Wondering what kind of leadership style your business needs to succeed? Perhaps you are following the basic definition of a leader, which aims to motivate and influence employees to meet your organisation’s effectiveness and goals. This definition might sound familiar if you’re doing your job. However, let’s get more specific. Do you often find yourself in a particular leadership style that you typically use?
Most leaders usually adhere to one or two favoured styles of leadership wherein they feel contented and efficient. But the challenge is that good leaders need multiple leadership styles to let them adapt to different situations.
Here are the most common leadership types and how they impact your business as a whole.
Authoritative leader. Gets the team pumped to move toward the businesses’ common vision and concentrates on end goals, which leaves the means up to its staff. The authoritative style is highly effective when your team requires a new vision because your circumstances have changed, or when strict guidance is not necessary. Authoritative leaders motivate an entrepreneurial spirit and pulsating enthusiasm for the common mission. However, it is not the best fit if the leader works with a team of experts who are more expert than him or her.
Pacesetting leader. Leaders of this type expect and model self-direction and excellence. This style can be easily summed up in one phrase “Do as I do, now.” This style is effective when the team is already skilled and motivated, and the business requires fast results. However, extensive use of this style can also backfire, overwhelming team members.
Affiliative leader. This type of leader works to cultivate emotional bond and belongingness to the organisation. It is summed up to a “people come first” philosophy. This type is effective in times of distress in the office, when teammates need to recover from the heavy loss, or when the team must rebuild trust. This style shouldn’t rely on too much because a sole reliance on nurturing and praise can lead to lack of direction and average performance.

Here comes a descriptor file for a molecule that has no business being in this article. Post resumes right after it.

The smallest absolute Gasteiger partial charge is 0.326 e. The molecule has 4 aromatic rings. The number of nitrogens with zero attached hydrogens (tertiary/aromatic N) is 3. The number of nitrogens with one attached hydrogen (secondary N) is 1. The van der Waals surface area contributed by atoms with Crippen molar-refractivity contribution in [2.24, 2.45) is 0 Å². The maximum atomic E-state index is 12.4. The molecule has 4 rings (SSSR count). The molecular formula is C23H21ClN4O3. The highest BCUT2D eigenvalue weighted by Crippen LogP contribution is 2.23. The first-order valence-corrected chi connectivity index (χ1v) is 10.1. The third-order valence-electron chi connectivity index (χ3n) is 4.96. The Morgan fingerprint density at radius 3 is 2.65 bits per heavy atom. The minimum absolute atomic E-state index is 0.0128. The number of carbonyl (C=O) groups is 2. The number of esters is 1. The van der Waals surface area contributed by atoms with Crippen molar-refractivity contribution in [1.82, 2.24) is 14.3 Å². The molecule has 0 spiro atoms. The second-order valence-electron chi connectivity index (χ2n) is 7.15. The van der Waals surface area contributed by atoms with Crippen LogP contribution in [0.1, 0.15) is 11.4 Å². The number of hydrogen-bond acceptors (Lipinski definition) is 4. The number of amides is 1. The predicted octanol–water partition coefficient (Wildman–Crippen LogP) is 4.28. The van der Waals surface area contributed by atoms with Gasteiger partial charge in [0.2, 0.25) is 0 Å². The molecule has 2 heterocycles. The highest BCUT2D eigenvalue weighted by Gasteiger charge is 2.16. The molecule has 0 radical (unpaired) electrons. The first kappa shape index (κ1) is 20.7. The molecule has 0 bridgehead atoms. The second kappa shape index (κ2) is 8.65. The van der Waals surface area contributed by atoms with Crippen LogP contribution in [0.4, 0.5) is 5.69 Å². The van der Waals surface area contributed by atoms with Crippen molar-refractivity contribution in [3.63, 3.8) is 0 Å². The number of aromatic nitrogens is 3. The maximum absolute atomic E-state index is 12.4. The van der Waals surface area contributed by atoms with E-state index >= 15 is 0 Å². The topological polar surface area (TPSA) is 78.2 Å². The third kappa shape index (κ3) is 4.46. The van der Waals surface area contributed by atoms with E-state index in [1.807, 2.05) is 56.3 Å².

Coercive leader wants instant compliance. I can be defined as a “do what I tell you” style. The coercive style is only effective in times of crisis, such when an undergoing company turnaround or a takeover attempt, or when an actual emergency is happening. This style can also assist in controlling a problematic teammate.
Coaching leader. This type of leadership develops people for the future of the company. This allows flexibility and encourages staff to try stuff. This style is effective when the leader looks to help teammates create lasting personal strengths that make them and the business successful overall. However, it can be ineffective when teammates are being unwilling and defiant to learn or change, or if the leader lacks proficiency.
Hiring outside help
When you’re dealing with ongoing challenges and changes, and you’re in uncharted territory with no means of knowing what comes next, it is wise to ask outside consultants to assist you in assessing your businesses’ current issue, plan solutions, and execute it to improve overall processes. They can assist in answering what is leadership as it applies to your business. They can assist you in finding the appropriate style that can work based on your situation.
What leadership style are you using? Is it effective in your business setting? Share it with us.